“Revenge is never a straight line. It's a forest, And like a forest it's easy to lose your way... To get lost... To forget where you came in” - Hattori Hanzo
October 10th will mark the 20th anniversary of Kill Bill Vol. 1, so I’ll strive to dedicate a piece on what is Tarantino’s greatest foray into pastiche cinema. Some of his biggest critics love to point out that QT isn’t very original because of how much he borrows from his encyclopedic vault filled with movie memories. And yes, the two-part Kill Bill saga leans heavily on the director’s favorite martial arts flicks with some Spaghetti Western, samurai and anime cinema thrown into the mix.
But, you know what? When the result is this entertaining and perfectly synced up, does it really matter?
Following The Bride (an Oscar-worthy Uma Thurman) and her journey to find and kill Bill (the late, great Kung Fu star David Carradine) through two volumes, cutting her way through a list of assassins that are some of Tarantino’s most memorable characters (Michael Madsen peaks here) and fighting her way through the greatest action set pieces you’ll find in a Tarantino film, is pure unadulterated joy that could only be concocted from the mind of Tarantino.
4. Reservoir Dogs (1992)
“Mr. Pink sounds like Mr. Pussy. How 'bout if I'm Mr. Purple? That sounds good to me. I'll be Mr. Purple.” - Mr. Pink
Tarantino’s first and simplest film is still one of his very best. It’s easy to forget Reservoir Dogs is not technically Tarantino’s debut - that would be the unfinished My Best Friend’s Birthday (1987) - but it’s his first fully-fledged feature film, so it’s insanely impressive how it still holds up after 30 years and counting.
The unrefined dialogue, the raw performances from veterans Harvey Keitel and Lawrence Tierney compounded with future vets in Tim Roth, Michael Madsen and Steve Buscemi, and featuring the greatest performance of Chris Penn’s much-too-short career, Reservoir Dogs stands as one of the greatest heist films ever made.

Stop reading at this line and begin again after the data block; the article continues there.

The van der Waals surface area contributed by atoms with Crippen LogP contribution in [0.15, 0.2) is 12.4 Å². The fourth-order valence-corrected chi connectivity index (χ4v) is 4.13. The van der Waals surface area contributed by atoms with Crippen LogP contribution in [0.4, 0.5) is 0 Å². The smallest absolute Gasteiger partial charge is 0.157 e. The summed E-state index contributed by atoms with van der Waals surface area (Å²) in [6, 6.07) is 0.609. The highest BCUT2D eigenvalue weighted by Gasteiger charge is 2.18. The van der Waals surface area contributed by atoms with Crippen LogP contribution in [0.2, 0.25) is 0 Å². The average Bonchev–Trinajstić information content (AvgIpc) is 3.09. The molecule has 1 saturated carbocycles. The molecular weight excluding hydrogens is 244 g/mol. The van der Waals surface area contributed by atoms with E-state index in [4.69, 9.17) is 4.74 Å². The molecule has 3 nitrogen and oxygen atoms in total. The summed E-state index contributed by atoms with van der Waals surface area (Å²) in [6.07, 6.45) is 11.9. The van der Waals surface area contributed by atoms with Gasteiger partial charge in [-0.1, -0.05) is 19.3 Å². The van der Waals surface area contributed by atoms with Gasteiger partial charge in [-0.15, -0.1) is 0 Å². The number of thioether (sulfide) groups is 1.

Its iconic scenes are too numerous to list out in full, but stand outs include Madsen’s “Stuck in the Middle With You” moment of pure sadism that should be studied in film class for its use of tension, Buscemi’s “world’s smallest violin” for waiters, the assigned colours for each criminal, among many more.
Tarantino burst onto the scene and never looked back after Reservoir Dogs; it’ll always hold a special place in his filmography, even if it moves down a few notches with age.
3. Once Upon a Time in Hollywood (2019)
“It's official, old buddy. I'm a has-been.” - Rick Dalton
Tarantino’s most recent film reignited my love for the Maestro of Cool with incredible verve. Once Upon a Time in Hollywood is a masterwork of the highest order; a total time capsule to 1960s Los Angeles, a passionate love-letter to Hollywood outcasts, his funniest film by far, with an entertaining climax that’s unrivaled in Tarantino’s entire catalogue.
Hollywood is deceptively emotional too, filled with pathos and melancholy for a particular moment in Hollywood that clearly holds a special place in Tarantino’s heart, and featuring the second-strongest bond between two Tarantino characters. Rick Dalton and Cliff Booth (played by Leonardo DiCaprio and Brad Pitt, who have never been better in anything) are professional partners and best friends, and their bond carries throughout the film in an exceptionally resonant way.
The film caps off Tarantino’s unofficial revenge-history-fantasy trilogy after Inglourious Basterds and Django Unchained, and blows them both out the water thanks to the hyper-focused, personal history it revists and twists into the most beautiful of fairy tales. Margot Robbie as Sharon Tate is an angelic beauty, doing more with her screen presence than most actors can do with a three pages of Shakespearean monologue.